Daughter of Juan José Ortiz and Manuela Girón, Josefa was left an orphan and under the care of her older sister at an early age. Born in Mexico City on April 19, 1773, she was educated there in the Colegio de las Viscaínas. She secretly married Miguel Domínguez in the Metropolitan Sanctuary (a small church adjoining the cathedral) in Mexico City.
Her involvement inthe independence movement was significant. History has immortalized her as “La Corregidora” (The Mayoress). As the wife of the mayor of Querétaro, she was a safe and unsuspected go-between for the future rebels, who used the city as the center of their conspiracy and whom she informed about all issues of importance to their cause. She even persuaded her husband to take part in the plot.
Whenthe conspirators were denounced, the mayor was forced to open a formal inquiry and to order a raid on the house where all the rebels’ arms were concealed. Before leaving to participate in the proceedings, he locked his wife in her room, but she managed to warn Miguel Hidalgo, Ignacio Allende and the Aldama brothers.
Once the uprising began, La Corregidora was denounced. She was placed inseclusion in the Santa Clara convent, and then taken to Mexico City, where she was confined in the Santa Teresa convent. At first, her seclusion was humane because she was pregnant, but she was later transferred to the strict convent of Santa Catarina de Sena, where she remained imprisoned for three years.
Once independence was achieved and Iturbide’s imperial regency was established, she turneddown the designation of the Empress’ lady-in-waiting, and she refused to receive a compensation for her services rendered to the insurgency.
She died in Mexico City. Her remains were buried in the convent of Santa Catalina de Sena, but almost 50 years later they were transferred to Querétaro. The Congress of that state named her a national heroine.
VICENTE GUERRERO (1783-1831)
One of theleaders of the independence movement and second president of Mexico, Vicente Guerrero was born into a poor peasant family in Tixtla, in what is today the state of Guerrero. A Mestizo with a strong African background, he had a little education and dedicated himself to farming the land. He started his military career under Hermenegildo Galeana in 1810.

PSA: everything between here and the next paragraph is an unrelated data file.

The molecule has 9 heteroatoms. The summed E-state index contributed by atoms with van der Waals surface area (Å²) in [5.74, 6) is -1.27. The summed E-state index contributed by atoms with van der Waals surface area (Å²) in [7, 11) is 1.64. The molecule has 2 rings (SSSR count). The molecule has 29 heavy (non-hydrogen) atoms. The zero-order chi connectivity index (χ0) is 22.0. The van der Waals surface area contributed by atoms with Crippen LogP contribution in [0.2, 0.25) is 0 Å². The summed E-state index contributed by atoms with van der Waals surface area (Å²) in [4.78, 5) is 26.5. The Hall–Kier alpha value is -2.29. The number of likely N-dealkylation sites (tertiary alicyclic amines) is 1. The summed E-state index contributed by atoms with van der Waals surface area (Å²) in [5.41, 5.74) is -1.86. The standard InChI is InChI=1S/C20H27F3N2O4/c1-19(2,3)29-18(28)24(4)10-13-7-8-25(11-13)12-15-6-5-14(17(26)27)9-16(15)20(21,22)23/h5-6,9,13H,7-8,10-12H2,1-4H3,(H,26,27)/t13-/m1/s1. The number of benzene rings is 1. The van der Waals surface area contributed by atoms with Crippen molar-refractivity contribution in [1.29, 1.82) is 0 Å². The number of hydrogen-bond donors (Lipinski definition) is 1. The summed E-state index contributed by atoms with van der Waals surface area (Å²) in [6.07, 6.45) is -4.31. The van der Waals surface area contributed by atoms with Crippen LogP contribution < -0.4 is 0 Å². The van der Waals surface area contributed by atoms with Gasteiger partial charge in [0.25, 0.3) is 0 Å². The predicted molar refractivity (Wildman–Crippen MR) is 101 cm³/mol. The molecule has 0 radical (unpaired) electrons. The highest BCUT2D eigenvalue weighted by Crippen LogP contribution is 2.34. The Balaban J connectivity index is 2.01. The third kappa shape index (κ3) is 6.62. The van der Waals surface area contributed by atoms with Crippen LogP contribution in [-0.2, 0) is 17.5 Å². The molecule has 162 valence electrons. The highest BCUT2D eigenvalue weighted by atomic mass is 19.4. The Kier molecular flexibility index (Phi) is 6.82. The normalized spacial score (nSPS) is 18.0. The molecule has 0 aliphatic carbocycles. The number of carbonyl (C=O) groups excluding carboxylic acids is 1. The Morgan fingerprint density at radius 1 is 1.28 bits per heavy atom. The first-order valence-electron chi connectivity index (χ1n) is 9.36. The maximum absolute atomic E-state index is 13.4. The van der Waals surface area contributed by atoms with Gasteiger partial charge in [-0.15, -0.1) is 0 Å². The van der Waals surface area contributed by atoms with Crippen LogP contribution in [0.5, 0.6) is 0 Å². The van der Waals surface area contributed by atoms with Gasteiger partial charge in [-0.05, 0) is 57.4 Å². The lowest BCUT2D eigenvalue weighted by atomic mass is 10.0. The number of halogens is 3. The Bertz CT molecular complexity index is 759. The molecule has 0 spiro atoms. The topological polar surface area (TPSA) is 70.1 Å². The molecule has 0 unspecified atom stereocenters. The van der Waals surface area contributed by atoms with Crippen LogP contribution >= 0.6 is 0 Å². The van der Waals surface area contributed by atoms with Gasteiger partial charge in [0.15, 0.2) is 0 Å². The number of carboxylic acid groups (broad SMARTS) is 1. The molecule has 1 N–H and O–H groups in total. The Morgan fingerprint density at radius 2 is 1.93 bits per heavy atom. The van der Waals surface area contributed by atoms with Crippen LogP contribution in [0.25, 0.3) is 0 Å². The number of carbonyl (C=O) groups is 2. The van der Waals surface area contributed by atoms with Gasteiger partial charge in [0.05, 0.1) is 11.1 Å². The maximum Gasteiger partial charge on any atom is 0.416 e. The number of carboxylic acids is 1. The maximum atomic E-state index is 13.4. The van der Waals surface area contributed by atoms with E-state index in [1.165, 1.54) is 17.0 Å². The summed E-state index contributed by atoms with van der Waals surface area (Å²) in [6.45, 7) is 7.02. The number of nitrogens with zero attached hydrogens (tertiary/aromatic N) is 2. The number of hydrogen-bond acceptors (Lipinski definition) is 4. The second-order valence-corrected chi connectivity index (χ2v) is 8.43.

As a captain, he was commissioned by José MaríaMorelos to attack Taxco. He continued under Morelos’ command and fought in southern Puebla.
After the defeat in Puruarán, Michoacán, he was assigned to fight in the south, where he made his way with only one assistant. Guerrero and his peasant army, equipped only with clubs, fought against a vice-regal officer at the head of 700 troops. Guerrero defeated him, took 400 prisoners, and seized alarge quantity of weapons. In all of the battles in which he took part, he showed extraordinary bravery; sometimes he received point-blank shots, and he fought with cold steel.
After Morelos’ death in late 1815, the rebel movement was weakened, and just a few leaders continued fighting. Guerrero was one of them. A number of leaders began asking for pardons. Viceroy Apodaca persuaded Guerrero’sfather to try to convince his son to surrender, but the rebel refused, giving his oft-quoted answer, “My country comes first.”
With just a few troops, Vicente Guerrero continued fighting from his rebel base in the mountainous region of the state which now bears his name. When Iturbide put his plans to achieve the independence in action, he went southwards to fight Guerrero and Alquisiras, buthe failed in his attempt, and the royalist forces were worse of it.
On January 10, 1821, Guerrero received an invitation from Iturbide to give a conference on the independence movement. They met in Acatempan, and the rebel leader agreed to fight with his former enemies and to accept a subordinate post.
Although Guerrero acknowledged Iturbide as the emperor, he and Nicolás Bravo soon...